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Ant-Mediated Seed Dispersal Alters Pattern of Relatedness in a Population of Trillium grandiflorum

Susan Kalisz, Frances M. Hanzawa, Stephen J. Tonsor, Denise A. Thiede and Steven Voigt
Ecology
Vol. 80, No. 8 (Dec., 1999), pp. 2620-2634
Published by: Wiley
DOI: 10.2307/177245
Stable URL: http://www.jstor.org/stable/177245
Page Count: 15
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Ant-Mediated Seed Dispersal Alters Pattern of Relatedness in a Population of Trillium grandiflorum
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Abstract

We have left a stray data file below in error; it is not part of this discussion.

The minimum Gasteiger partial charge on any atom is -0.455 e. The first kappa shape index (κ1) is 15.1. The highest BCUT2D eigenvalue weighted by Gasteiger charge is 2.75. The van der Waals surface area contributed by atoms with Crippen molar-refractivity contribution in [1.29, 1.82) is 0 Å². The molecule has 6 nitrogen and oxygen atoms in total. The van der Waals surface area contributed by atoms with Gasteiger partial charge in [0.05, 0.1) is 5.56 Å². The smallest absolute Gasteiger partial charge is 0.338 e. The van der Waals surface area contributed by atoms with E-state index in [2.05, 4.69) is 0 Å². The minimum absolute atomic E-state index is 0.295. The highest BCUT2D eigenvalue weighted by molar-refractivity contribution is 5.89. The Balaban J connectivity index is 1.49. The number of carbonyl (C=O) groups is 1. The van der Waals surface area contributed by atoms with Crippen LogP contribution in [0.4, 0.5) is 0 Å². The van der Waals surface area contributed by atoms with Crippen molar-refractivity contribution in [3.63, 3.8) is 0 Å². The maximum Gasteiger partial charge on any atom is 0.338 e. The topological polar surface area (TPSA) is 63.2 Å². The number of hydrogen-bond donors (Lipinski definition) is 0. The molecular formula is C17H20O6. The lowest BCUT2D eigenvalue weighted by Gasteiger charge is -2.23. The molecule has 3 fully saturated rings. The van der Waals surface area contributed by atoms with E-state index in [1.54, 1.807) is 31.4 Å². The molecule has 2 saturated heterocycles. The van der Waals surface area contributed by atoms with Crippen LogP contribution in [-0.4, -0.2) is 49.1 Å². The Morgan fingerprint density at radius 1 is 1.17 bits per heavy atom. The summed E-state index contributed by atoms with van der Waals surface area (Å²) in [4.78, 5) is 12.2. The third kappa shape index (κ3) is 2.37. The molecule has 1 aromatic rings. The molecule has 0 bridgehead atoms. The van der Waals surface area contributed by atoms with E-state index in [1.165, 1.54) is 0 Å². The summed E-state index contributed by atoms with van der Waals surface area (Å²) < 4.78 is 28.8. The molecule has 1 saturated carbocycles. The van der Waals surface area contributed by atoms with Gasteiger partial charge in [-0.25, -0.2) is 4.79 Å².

Seed dispersal creates the initial spatial distribution of individuals in a population and in conjunction with the mating system influences spatial patterns of relatedness. This spatial template of related individuals sets the stage for all subsequent density-dependent and frequency-dependent interactions. In this study we document how ant-mediated seed dispersal affects the number and relatedness of seeds in both dispersed and undispersed aggregations and how these patterns influence seedling emergence in the long-lived perennial, Trillium grandiflorum. Experimental hand-pollinations in two years demonstrated that selfing is extremely rare and suggested that self-incompatibility (SI) is a likely explanation. Our multi-locus outcrossing estimate (tm=1.05± 0.056) confirms this result and also suggests that seeds within a fruit are likely to have the same pollen parent. Thus a highly outcrossing mating system is the initial determinant of relatedness among seeds within a fruit. We tracked uniquely coded, radiolabeled seeds from 30 and 40 fruits in 1991 and 1992, respectively, to determine how dispersal alters this initial relatedness of seeds. Of the 335 and 876 seeds labeled in these two years, we recovered 63% and 76% of the seeds postdispersal and found that 19% and 23% of the recovered seeds were dispersed >10 cm from the maternal parent in the first and second years, respectively. In both years, ant-mediated dispersal reduced the number of seeds near the maternal parent. However, the effect of seed dispersal on the number of seeds in aggregations varied among years. Ant-mediated dispersal increased the number of seeds in dispersed aggregations in the first year and decreased the number in the second year. The average seed dispersal distance also differed between years: 2.41 m (± 0.33) vs. 0.53 m (± 0.06) in years 1 and 2, respectively. Ant-mediated seed dispersal decreased the probability of a seed having a sibling as its nearest neighbor postdispersal by between one-third and one-half. In contrast, seedling emergence was related to neither dispersal nor seed aggregation size in our study. However, the fitness effects of dispersal may be important later in the life cycle of this long-lived species and as such were undetected. One scenario is that plants derived from seeds dispersed out of their sibling relatedness group may gain minority advantage both in terms of mating success (if the population is SI) and other frequency-dependent processes like disease resistance.

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